Friday, February 7, 2014

Crows & Clowns

(Here's an old column because I'm lazy.)

In the spirit of the Halloween season, I would like to present to you a column so filled with terror and fright that there could possibly be a loss of bladder control. Hopefully, you'll be scared also.

To get into the proper frame of mind, I decided that maybe I should immerse myself in the writings of one of the true masters of mystery and the macabre. However, since I've never been a big reader of scary stuff, I wasn't sure which way to turn. I've never been a big reader of anything except for a youthful fascination for the shenanigans of Archie and Jughead. Poor Mr. Weatherbee.

I did remember hearing back in high school that Edgar Allan Poe wrote some pretty dark stuff. So it was with this in mind I searched out "The Raven," which was first published in 1845 according to my good friends at Wikipedia. I was prepared to be frightened out of my socks.

To tell you the truth, I was not scared. I was not petrified. Let me tell you why. There were no chainsaws. There were no guys in hockey masks. And there were no guys in striped sweaters with metal, knify fingers living on Elm Street. (According to spellcheck, I just invented the word knify.)

There was none of this. Do you know what there was? There were a bunch of hard words. Really hard words, the likes of which Jughead never uttered. Let me give you my synopsis.

There's a sleepy guy sitting in a room reading. (I guess that I can identify with that.) He's got a thing for this chick named Lenore. There's some mumbo jumbo about tapping. He opens a window and a crow flies in (possibly Heckle and/or Jeckle) and sits on a statue of this guy named Pallas. There's a bunch more hard words, and the stupid bird says "nevermore" a bunch of times. A few more hard words (one was "bosom" to which I giggled "Tee-hee-hee, tee-hee-hee"). The sleepy guy tries to unsuccessfully shoo the bird away, gets a little weird and says a few more hard words and – the end. I might have glanced over a few details, but I think you should get the gist of the story. (I'd also like to point out that all of this could have been averted with the use of a proper window screen.)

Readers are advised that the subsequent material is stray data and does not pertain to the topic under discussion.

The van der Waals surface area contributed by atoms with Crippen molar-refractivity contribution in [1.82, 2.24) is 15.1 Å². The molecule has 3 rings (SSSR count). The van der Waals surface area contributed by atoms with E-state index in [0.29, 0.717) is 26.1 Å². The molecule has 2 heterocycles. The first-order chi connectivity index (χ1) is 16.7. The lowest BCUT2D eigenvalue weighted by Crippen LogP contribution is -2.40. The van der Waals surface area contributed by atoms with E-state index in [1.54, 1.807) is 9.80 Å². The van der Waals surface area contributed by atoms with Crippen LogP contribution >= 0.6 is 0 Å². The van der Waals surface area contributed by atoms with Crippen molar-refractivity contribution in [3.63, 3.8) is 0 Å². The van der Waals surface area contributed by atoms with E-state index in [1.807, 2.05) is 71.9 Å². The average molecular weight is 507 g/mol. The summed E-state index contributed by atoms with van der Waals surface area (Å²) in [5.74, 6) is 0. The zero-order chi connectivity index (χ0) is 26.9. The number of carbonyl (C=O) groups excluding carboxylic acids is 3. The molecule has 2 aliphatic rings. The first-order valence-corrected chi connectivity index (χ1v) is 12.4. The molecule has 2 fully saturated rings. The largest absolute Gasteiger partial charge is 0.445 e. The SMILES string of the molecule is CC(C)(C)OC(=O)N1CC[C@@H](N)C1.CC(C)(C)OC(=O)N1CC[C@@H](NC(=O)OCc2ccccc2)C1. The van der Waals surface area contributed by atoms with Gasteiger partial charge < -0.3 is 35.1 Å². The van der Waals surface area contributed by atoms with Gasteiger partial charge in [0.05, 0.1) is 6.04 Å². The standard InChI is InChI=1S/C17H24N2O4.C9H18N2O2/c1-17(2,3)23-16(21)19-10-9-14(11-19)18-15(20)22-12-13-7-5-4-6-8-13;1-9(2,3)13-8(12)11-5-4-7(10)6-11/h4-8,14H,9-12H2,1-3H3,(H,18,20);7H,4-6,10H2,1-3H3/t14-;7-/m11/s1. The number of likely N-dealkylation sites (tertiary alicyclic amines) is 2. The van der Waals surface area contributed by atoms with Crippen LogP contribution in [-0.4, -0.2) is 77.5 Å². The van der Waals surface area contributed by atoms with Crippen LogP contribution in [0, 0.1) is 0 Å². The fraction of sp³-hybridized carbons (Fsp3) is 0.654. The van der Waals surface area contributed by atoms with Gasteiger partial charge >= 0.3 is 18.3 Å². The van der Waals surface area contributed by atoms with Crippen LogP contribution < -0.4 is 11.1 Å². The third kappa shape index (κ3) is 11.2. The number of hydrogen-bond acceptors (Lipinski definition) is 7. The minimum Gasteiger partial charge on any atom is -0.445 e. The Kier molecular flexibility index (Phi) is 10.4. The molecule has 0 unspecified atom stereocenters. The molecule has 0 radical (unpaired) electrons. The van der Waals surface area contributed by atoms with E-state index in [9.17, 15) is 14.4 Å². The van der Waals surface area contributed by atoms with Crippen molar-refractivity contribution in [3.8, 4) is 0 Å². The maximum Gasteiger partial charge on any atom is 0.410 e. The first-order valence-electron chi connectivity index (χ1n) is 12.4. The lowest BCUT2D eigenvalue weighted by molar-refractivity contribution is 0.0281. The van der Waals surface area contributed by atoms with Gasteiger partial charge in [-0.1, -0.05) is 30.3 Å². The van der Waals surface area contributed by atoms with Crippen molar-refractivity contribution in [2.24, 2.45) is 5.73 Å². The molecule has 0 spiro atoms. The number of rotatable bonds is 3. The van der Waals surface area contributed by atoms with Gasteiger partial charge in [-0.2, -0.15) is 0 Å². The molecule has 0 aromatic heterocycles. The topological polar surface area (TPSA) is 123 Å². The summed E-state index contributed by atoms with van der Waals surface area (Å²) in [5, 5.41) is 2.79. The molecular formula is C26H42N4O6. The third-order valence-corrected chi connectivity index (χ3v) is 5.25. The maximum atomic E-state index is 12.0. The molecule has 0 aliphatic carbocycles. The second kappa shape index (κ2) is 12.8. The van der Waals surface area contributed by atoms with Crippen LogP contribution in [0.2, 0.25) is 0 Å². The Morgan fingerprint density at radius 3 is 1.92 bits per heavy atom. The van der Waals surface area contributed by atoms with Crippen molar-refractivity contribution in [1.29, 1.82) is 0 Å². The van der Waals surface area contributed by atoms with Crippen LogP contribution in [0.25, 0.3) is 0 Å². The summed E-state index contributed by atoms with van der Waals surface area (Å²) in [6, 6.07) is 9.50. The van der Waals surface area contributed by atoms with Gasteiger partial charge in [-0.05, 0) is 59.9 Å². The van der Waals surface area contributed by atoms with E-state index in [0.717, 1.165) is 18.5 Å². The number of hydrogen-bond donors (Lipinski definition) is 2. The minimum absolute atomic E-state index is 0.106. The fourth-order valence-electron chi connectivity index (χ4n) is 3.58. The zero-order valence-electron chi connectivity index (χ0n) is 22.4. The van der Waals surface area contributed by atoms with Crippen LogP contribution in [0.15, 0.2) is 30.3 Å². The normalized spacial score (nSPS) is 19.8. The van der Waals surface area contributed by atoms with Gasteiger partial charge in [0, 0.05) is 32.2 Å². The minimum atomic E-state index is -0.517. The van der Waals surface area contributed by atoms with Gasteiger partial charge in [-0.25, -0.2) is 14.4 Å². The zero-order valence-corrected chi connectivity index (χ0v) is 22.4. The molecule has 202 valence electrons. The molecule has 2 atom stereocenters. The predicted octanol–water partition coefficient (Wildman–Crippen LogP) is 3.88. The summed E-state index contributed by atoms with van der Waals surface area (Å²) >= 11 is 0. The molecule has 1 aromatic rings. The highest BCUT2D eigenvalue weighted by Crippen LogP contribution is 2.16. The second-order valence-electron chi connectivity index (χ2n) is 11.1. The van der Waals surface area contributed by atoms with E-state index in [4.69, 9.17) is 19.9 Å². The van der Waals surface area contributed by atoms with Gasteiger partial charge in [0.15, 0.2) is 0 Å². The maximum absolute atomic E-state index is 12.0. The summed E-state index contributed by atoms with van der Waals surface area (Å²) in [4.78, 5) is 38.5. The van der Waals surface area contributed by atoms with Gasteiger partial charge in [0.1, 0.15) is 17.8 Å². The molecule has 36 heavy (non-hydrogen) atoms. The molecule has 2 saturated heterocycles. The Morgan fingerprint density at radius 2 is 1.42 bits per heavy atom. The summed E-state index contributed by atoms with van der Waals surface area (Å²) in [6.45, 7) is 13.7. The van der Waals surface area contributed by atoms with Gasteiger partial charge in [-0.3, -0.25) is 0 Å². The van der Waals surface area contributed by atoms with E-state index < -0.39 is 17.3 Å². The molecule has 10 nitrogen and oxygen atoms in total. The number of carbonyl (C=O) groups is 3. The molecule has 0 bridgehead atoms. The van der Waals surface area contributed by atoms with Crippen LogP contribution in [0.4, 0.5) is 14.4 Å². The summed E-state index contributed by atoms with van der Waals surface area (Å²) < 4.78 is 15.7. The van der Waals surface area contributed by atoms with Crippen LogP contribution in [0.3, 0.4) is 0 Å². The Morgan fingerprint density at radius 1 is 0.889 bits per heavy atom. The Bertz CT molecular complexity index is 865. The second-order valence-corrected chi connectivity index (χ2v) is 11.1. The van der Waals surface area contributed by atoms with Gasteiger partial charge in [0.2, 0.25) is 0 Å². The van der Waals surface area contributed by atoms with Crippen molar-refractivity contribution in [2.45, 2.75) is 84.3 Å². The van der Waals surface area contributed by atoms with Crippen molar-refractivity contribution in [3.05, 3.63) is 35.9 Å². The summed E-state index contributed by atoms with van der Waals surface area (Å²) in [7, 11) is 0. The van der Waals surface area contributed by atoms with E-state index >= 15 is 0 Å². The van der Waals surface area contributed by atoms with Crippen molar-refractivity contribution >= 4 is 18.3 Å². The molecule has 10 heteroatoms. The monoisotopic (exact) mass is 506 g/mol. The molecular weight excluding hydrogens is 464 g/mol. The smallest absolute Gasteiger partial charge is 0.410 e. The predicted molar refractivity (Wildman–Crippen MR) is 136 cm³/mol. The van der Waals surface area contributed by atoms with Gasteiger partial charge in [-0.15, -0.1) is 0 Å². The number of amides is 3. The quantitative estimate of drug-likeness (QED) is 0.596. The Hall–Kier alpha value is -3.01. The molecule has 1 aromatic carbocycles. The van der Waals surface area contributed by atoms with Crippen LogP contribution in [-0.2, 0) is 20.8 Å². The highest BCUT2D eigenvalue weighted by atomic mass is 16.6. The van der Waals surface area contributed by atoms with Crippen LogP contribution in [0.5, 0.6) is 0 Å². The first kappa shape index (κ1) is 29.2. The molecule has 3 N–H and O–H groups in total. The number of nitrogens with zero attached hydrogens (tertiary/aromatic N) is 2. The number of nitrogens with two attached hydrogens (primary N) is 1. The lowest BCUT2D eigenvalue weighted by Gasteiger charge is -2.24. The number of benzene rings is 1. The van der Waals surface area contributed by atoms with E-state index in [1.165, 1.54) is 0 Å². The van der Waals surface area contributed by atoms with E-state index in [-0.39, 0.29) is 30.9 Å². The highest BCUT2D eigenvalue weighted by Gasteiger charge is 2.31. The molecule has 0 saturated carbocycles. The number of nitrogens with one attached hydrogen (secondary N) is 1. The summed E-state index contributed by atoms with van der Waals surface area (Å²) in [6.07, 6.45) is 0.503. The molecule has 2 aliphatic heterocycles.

As you can tell, I was not frightened. I think that I was spending too much time figuring out the meaning of the words to be truly scared. Sometimes it's good to have a limited vocabulary. But this was not putting me in a Halloweeny mood. (Halloweeny. Tee-hee-hee, tee-hee-hee.)

I started thinking about the things that frighten me. There's not enough column inches in this entire newspaper to list all of my phobias, so I challenged myself to limit my list to first three things I could think of. So here they are – dentist drills, clowns and that talking chihuahua from the Taco Bell commercials. These are the three things that old Ed Poe should have put in his little story to ratchet up the terror level.

Can you imagine if the scene had been set in a dentist's chair instead of the guy napping in his chamber. Instead of a light "tapping," you hear that high-pitched whine of the drill and the sound of that spit-sucker machine as it gets stuck to the inside of your cheek. The hair is literally standing up on the back of arms as I think about it.

And instead of a bust of Pallas above the chamber door, there's an orange-haired clown sitting on a little tricycle in a darkened corner. He just stares at you from behind that bulbous red nose and spinning bow tie. Okay, now the hair on the front of my arms is standing up. I might need to invest in a bottle of Nair.

These two changes, in and of themselves, could make this poem ten times scarier, but to really put it over the top, imagine that instead of a stupid talking crow coming through the window, that little chihuahua, with those big old chihuahua eyes, comes strutting in — talking about his undying love for chimichangas – in Spanish. The very thought of it just freaks me out.

So it's in this spirit, I wish everyone a happy Halloween. Go carve a pumpkin, or visit a haunted house or if nothing else, read the "The Raven" to your kids. Just keep a dictionary handy.

Oh yeah, I about forgot  – bosom. Tee-hee-hee, tee-hee-hee.

Published Saturday, October 29, 2011, Bureau County Republican.


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